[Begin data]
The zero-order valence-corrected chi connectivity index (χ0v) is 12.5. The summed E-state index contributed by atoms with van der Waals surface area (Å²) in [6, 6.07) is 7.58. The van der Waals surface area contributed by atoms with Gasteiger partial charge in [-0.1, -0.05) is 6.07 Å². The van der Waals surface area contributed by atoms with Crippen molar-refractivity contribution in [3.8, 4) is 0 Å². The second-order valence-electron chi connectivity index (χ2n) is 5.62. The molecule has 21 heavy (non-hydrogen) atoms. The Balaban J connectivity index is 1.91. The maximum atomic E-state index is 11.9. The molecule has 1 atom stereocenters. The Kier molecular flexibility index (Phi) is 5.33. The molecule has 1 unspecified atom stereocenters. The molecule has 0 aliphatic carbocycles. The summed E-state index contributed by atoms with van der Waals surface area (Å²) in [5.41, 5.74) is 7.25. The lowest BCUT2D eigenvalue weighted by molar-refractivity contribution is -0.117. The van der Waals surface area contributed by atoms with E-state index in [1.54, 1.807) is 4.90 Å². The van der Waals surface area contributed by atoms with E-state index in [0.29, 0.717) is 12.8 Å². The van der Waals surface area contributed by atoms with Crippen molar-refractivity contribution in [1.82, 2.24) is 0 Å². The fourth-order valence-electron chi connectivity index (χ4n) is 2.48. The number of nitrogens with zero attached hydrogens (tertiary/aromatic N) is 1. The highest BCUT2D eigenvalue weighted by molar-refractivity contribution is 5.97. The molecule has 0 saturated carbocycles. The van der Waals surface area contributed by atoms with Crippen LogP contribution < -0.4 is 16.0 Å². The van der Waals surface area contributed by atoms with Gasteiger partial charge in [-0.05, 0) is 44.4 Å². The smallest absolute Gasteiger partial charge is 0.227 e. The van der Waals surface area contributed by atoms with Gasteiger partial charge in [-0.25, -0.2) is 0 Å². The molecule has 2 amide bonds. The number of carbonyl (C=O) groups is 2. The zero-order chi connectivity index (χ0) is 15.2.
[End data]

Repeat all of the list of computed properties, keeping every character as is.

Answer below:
The zero-order valence-corrected chi connectivity index (χ0v) is 12.5. The summed E-state index contributed by atoms with van der Waals surface area (Å²) in [6, 6.07) is 7.58. The van der Waals surface area contributed by atoms with Gasteiger partial charge in [-0.1, -0.05) is 6.07 Å². The van der Waals surface area contributed by atoms with Crippen molar-refractivity contribution in [3.8, 4) is 0 Å². The second-order valence-electron chi connectivity index (χ2n) is 5.62. The molecule has 21 heavy (non-hydrogen) atoms. The Balaban J connectivity index is 1.91. The maximum atomic E-state index is 11.9. The molecule has 1 atom stereocenters. The Kier molecular flexibility index (Phi) is 5.33. The molecule has 1 unspecified atom stereocenters. The molecule has 0 aliphatic carbocycles. The summed E-state index contributed by atoms with van der Waals surface area (Å²) in [5.41, 5.74) is 7.25. The lowest BCUT2D eigenvalue weighted by molar-refractivity contribution is -0.117. The van der Waals surface area contributed by atoms with E-state index in [1.54, 1.807) is 4.90 Å². The van der Waals surface area contributed by atoms with E-state index in [0.29, 0.717) is 12.8 Å². The van der Waals surface area contributed by atoms with Crippen molar-refractivity contribution in [1.82, 2.24) is 0 Å². The fourth-order valence-electron chi connectivity index (χ4n) is 2.48. The number of nitrogens with zero attached hydrogens (tertiary/aromatic N) is 1. The highest BCUT2D eigenvalue weighted by molar-refractivity contribution is 5.97. The molecule has 0 saturated carbocycles. The van der Waals surface area contributed by atoms with Crippen LogP contribution < -0.4 is 16.0 Å². The van der Waals surface area contributed by atoms with Gasteiger partial charge in [-0.05, 0) is 44.4 Å². The smallest absolute Gasteiger partial charge is 0.227 e. The van der Waals surface area contributed by atoms with Gasteiger partial charge in [-0.25, -0.2) is 0 Å². The molecule has 2 amide bonds. The number of carbonyl (C=O) groups is 2. The zero-order chi connectivity index (χ0) is 15.2.